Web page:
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Bush Support Eroding as Christians Condemn Iraq Involvement

Bush Support Eroding as Christians Condemn Iraq Involvement
September 12, 2005
the San Bernardino County Sun (California)

by Jano Gibson

With increasing frequency, Christians are condemning U.S. military involvement in Iraq.

And the growing unrest among Christians threatens to erode President Bush's most loyal base.

"We had no plan for making the peace. We continue as a superpower to be arrogant. . . . And we have acted as though all is well, when, in fact, daily we have reports of suicide bombings and more disruptions in Iraq," said the Rev. Bob Edgar, general secretary of the National Council of Churches, a coalition of mainline Protestant and Orthodox denominations.

"Just like with Hurricane Katrina, (Bush) doesn't want to hear people say `it didn't go well,' " said Edgar, a Democrat who was president of Claremont School of Theology from 1990 to 2000.

In the buildup to war, Bush told Americans that Saddam Hussein had weapons of mass destruction. The despot has been deposed, but WMDs have not been found. U.S. troops remain in Iraq while the fledging government adopts a constitution and trains its own security force.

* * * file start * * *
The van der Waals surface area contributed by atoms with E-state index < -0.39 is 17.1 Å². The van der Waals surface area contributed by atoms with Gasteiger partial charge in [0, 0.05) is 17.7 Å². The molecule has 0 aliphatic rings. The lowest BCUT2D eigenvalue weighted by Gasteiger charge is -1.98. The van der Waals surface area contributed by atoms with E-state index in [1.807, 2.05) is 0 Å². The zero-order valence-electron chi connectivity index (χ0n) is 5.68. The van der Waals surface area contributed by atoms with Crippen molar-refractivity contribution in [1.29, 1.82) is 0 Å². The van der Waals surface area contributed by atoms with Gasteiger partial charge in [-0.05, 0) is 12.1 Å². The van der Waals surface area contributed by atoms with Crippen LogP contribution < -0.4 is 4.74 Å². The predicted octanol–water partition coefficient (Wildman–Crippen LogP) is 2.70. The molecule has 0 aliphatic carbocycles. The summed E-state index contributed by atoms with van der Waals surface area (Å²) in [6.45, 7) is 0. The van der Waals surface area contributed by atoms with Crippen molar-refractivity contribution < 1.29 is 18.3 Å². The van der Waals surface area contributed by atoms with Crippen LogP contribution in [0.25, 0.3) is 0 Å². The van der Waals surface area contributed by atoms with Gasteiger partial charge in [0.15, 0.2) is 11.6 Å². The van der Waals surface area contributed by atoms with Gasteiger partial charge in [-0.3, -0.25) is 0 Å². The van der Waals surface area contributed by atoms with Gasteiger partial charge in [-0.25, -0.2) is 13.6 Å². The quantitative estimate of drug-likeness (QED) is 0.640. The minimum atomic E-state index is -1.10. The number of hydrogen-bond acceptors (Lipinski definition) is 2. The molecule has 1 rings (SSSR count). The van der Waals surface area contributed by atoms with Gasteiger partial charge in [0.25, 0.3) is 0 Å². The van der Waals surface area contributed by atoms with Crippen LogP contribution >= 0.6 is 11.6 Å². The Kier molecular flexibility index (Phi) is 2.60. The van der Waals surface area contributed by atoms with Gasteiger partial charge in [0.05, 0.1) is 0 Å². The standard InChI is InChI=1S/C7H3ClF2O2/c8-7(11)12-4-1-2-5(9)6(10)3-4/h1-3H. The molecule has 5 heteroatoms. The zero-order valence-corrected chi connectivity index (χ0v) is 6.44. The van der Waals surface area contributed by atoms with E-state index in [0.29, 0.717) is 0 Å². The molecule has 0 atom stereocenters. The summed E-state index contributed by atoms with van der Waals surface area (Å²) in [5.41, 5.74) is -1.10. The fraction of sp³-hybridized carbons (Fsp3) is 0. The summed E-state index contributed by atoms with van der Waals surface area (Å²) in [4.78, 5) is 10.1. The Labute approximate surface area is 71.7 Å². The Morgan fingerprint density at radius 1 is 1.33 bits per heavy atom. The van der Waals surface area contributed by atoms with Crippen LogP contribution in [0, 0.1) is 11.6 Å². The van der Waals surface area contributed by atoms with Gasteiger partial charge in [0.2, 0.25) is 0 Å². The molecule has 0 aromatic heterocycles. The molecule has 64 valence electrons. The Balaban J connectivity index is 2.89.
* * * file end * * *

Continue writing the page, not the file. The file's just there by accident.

"The president has said we will be in Iraq no longer than we are needed there," said White House spokesman Ken Lisaius.

Two months after Bush declared major combat in Iraq completed in May 2003, most Christians thought the United States had acted prudently, according to a poll by the Pew Forum on Religion and Public Life.

Those agreeing with the military effort were 68 percent of white mainline Protestants, 74 percent of white Catholics and 79 percent of white evangelicals. Mainline denominations are those that originated in Europe and include Lutherans, Episcopalians and Methodists.

The survey numbers fell during the following two years.

A poll last July by the Pew Forum showed 56 percent o f white mainline Protestants and 54 percent o f white Catholics supported military involvement. Even among evangelicals, who helped Bush win re-election, support had fallen by 11 percentage points.

Richard Cizik, vice president of governmental affairs for the National Association of Evangelicals, which did not publicly endorse the war but has been a Bush backer, seemed surprised Friday when he was told 68 percent of evangelicals still thought invading Iraq was the right thing to do.

"It's probably attributable to general support of the president," Cizik said.

Many, though, are growing tired of reports of U.S. casualties.

At the invitation of local anti-war activists, including Progressive Christians Uniting, Medea Benjamin is scheduled to speak this morning at Pilgrim Place, the Christian retirement community in Claremont. The 11 a.m. speech will be held in Decker Hall, 665 Avery Road.

The anti-war crusader, who is not religious, has worked for years with interfaith groups promoting peace.

"The teachings of all the major religions teach peace and tolerance, universal love. Unfortunately, we humans have strayed too much from those basic teachings, often in the name of those religions," said Benjamin, founding director of the human-rights group Global Exchange.